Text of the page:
Namely the assumption that the trajectory we head down is a beneficent one, in all senses.

    I place my tongue firmly in my left cheek, or I act as solicitor to the devil (whichever metaphor you prefer :) ) when I assert that we could do worse to sit down and consider the full ramifications of where we are heading on more than one front because, aside from the down the line consequences of the widening digital divide, there are a few environmental and social consequences of the accelerating pace of pushing the forms of literacy advocated by all types of MOOC and its allies.

    I know that I may be accused of letting rip with a rant when I speak of the environmental consequences of built in obsolescence of digital technology, hardware and software alike. Perhaps when we cross the nano frontier this will be reduced, but I am not geeky enough to be able to claim that truth, if it is one. There are communities who pay dearly for the materials used to equip yet a minority of the world with the digital power to master the arts of the evolving technologies and they do not tend to be the beneficiaries of the same.

    One might also consider the diminished possibilities of alternative approaches to learning from each other and from all aspects of nature which might be precluded by a strong reliance on digital media. What, for example, are the consequences of slowing down (or speeding up, even) our minds to think like bluebottles or llamas, lynxes or caterpillars without first objectifying these creatures by trying to reduce them to byte-able concepts? Is there something different to be gained from regionalising or localising at smaller scales the exchange of perspectives which have more local relevance than to relentlessly push for ever upward scaleability?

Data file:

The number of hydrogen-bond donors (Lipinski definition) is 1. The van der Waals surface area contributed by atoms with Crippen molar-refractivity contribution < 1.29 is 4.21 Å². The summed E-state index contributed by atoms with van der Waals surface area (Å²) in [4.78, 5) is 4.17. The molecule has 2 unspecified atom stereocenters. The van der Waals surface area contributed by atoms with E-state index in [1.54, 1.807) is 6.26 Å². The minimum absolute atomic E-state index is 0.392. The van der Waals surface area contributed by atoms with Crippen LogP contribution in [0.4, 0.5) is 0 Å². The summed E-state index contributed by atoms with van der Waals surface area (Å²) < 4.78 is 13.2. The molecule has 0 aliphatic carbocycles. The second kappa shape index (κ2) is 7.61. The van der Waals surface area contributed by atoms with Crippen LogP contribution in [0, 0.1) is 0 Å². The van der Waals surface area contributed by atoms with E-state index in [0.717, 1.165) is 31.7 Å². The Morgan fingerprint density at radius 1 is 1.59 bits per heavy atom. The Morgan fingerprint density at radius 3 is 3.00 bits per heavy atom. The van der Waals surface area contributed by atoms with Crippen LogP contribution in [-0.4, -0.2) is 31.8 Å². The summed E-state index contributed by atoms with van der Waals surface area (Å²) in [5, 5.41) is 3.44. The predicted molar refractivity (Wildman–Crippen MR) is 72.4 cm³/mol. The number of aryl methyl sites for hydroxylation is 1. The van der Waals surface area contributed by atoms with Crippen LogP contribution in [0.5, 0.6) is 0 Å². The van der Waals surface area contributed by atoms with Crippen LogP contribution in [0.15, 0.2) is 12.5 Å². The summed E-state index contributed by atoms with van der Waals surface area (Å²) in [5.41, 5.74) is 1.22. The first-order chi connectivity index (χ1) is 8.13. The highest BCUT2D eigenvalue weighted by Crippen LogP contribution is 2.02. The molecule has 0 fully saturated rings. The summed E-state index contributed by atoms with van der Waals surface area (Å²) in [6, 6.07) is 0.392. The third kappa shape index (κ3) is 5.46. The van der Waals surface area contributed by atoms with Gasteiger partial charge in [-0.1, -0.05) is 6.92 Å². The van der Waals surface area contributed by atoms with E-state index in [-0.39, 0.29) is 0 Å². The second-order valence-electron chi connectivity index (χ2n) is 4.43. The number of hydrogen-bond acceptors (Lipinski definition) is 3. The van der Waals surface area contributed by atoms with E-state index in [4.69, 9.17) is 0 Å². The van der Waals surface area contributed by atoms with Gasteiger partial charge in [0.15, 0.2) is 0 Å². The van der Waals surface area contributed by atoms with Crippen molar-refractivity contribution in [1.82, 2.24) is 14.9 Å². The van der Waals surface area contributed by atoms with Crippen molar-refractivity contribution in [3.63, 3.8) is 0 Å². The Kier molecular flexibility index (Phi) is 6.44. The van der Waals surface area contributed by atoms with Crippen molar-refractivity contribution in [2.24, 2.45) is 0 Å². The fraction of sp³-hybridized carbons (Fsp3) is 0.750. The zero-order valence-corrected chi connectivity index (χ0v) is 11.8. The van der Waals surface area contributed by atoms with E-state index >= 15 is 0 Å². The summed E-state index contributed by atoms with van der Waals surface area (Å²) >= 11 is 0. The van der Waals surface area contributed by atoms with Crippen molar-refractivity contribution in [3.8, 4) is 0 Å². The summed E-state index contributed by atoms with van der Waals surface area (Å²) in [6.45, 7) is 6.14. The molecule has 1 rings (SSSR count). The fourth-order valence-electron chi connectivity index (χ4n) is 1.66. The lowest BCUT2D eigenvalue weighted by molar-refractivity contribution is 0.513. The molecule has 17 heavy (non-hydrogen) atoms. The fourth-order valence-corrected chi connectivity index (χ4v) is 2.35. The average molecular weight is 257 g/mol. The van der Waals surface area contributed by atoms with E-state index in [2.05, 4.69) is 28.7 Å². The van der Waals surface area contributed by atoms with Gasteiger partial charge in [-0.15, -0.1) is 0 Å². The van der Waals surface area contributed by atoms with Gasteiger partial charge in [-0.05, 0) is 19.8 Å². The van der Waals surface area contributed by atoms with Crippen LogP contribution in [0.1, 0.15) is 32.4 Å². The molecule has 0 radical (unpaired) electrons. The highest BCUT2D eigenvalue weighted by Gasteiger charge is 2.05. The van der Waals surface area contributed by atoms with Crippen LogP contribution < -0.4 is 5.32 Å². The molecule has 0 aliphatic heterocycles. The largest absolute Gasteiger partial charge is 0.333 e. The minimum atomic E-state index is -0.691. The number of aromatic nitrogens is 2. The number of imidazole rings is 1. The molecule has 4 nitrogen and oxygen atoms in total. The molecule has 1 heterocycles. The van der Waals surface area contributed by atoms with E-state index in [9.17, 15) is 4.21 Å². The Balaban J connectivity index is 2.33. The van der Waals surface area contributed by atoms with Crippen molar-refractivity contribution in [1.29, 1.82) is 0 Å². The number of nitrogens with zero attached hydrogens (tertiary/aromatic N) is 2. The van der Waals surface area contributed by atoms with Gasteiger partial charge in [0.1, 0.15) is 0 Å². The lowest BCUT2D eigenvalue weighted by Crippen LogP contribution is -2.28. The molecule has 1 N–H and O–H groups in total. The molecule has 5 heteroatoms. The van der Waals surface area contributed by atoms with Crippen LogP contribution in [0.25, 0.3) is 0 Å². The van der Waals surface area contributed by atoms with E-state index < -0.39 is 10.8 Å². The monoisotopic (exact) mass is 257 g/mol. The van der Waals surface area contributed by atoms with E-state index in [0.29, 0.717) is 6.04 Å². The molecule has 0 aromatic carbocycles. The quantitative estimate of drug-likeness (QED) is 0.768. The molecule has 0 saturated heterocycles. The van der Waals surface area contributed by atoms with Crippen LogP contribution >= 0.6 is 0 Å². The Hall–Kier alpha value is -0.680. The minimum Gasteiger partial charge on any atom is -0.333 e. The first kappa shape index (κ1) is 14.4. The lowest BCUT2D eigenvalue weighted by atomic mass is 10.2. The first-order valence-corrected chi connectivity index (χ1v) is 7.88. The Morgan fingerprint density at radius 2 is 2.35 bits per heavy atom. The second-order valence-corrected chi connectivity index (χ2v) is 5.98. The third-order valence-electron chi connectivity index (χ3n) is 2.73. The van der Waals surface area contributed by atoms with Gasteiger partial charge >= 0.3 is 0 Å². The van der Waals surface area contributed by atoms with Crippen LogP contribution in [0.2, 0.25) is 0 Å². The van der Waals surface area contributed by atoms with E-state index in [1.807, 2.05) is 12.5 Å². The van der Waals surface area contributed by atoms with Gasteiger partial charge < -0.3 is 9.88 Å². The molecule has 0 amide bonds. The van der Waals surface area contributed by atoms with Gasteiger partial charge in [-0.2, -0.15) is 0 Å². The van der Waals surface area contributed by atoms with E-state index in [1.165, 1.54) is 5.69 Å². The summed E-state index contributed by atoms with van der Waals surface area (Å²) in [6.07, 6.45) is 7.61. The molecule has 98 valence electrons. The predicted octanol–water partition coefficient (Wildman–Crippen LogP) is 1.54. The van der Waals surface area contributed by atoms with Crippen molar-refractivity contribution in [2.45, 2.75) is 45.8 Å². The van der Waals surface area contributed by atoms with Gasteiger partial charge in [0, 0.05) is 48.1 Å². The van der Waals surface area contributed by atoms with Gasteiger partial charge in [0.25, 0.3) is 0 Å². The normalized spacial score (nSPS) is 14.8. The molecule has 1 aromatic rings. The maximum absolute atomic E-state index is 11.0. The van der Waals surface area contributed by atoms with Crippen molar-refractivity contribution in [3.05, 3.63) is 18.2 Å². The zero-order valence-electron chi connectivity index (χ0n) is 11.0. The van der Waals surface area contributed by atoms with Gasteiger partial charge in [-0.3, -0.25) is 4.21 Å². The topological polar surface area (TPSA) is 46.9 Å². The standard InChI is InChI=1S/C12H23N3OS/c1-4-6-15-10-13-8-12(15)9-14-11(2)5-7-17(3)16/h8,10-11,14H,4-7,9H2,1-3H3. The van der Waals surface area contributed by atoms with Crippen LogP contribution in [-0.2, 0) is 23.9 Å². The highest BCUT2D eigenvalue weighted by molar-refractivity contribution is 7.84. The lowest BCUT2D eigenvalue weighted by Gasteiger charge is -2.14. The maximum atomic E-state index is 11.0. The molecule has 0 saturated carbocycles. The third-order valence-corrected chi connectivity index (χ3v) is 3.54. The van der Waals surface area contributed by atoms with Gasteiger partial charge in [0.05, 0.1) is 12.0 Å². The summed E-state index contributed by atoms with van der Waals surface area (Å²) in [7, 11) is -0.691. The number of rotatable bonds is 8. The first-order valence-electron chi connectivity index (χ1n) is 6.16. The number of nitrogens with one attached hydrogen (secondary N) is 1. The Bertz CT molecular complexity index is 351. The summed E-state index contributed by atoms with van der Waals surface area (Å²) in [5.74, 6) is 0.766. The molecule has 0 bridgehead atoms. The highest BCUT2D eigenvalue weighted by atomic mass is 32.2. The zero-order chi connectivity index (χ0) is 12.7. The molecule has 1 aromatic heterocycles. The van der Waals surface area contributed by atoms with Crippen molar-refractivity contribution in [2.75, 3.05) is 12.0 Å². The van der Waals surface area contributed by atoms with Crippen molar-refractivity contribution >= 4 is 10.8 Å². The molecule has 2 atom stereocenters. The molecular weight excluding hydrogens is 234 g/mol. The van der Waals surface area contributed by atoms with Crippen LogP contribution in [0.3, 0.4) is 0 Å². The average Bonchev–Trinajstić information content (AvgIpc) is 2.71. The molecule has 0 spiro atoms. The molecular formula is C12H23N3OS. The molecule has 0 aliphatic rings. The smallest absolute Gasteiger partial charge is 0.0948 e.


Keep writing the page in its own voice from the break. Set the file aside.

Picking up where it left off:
What potentials lie in the development of drum code? Are we losing nuances of perspectives which are bound to times and spaces now deemed ‘other’ and ‘traditional’?

    Definitely, there are more questions than answers…I have not even begun to speak of the deep philosophical arguments that require insights outside of the realms that digital technologies are currently concerned with, but suffice it to say that perhaps some of the issues, when discussed in these domains in the rarified atmosphere of nerd-land, some of those well placed to share their wisdom may be the least well-connected – so to speak.

    Bridges must be built and pushes for globalising technology which has economic uptake will persist, whatever qualms I may have. I also have to admit that were it not for this relentless movement, I would not have been able to share my opinion in this format, straddling minds across oceans, but there is the nagging concern that even democracy as identified by latter day anarchists is not getting a sufficient look in, but hey, let that be for another rant, another day…

    Peace